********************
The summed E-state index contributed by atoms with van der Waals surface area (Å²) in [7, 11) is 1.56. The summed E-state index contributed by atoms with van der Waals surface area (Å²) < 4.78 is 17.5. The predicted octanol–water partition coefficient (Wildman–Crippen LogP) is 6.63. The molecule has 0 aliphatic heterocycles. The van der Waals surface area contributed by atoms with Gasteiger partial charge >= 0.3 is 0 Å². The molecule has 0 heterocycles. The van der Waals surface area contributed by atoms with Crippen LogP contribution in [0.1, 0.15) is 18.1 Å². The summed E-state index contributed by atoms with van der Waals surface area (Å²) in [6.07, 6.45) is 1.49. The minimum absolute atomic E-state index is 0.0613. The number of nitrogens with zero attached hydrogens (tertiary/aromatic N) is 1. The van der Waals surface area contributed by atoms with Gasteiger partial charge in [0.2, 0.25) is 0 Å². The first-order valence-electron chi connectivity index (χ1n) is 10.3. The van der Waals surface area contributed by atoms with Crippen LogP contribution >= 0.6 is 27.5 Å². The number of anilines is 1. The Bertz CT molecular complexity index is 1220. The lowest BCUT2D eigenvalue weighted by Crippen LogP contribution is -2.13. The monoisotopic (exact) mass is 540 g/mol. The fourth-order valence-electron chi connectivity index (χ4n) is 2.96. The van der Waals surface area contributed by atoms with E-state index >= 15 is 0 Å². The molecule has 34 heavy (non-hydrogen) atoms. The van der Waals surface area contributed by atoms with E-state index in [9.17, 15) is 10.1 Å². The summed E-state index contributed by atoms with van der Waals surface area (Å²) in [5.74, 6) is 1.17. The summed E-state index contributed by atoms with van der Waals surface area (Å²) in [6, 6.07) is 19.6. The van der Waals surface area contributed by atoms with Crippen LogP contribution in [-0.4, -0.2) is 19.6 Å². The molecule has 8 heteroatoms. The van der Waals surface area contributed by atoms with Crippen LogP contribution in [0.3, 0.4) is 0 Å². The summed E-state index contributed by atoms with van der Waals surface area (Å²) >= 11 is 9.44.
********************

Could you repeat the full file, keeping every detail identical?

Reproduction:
The summed E-state index contributed by atoms with van der Waals surface area (Å²) in [7, 11) is 1.56. The summed E-state index contributed by atoms with van der Waals surface area (Å²) < 4.78 is 17.5. The predicted octanol–water partition coefficient (Wildman–Crippen LogP) is 6.63. The molecule has 0 aliphatic heterocycles. The van der Waals surface area contributed by atoms with Gasteiger partial charge >= 0.3 is 0 Å². The molecule has 0 heterocycles. The van der Waals surface area contributed by atoms with Crippen LogP contribution in [0.1, 0.15) is 18.1 Å². The summed E-state index contributed by atoms with van der Waals surface area (Å²) in [6.07, 6.45) is 1.49. The minimum absolute atomic E-state index is 0.0613. The number of nitrogens with zero attached hydrogens (tertiary/aromatic N) is 1. The van der Waals surface area contributed by atoms with Gasteiger partial charge in [0.2, 0.25) is 0 Å². The first-order valence-electron chi connectivity index (χ1n) is 10.3. The van der Waals surface area contributed by atoms with Crippen LogP contribution >= 0.6 is 27.5 Å². The number of anilines is 1. The Bertz CT molecular complexity index is 1220. The lowest BCUT2D eigenvalue weighted by Crippen LogP contribution is -2.13. The monoisotopic (exact) mass is 540 g/mol. The fourth-order valence-electron chi connectivity index (χ4n) is 2.96. The van der Waals surface area contributed by atoms with E-state index >= 15 is 0 Å². The molecule has 34 heavy (non-hydrogen) atoms. The van der Waals surface area contributed by atoms with E-state index in [9.17, 15) is 10.1 Å². The summed E-state index contributed by atoms with van der Waals surface area (Å²) in [5.74, 6) is 1.17. The summed E-state index contributed by atoms with van der Waals surface area (Å²) in [6, 6.07) is 19.6. The van der Waals surface area contributed by atoms with Crippen LogP contribution in [-0.4, -0.2) is 19.6 Å². The molecule has 8 heteroatoms. The van der Waals surface area contributed by atoms with Crippen LogP contribution in [0.3, 0.4) is 0 Å². The summed E-state index contributed by atoms with van der Waals surface area (Å²) >= 11 is 9.44.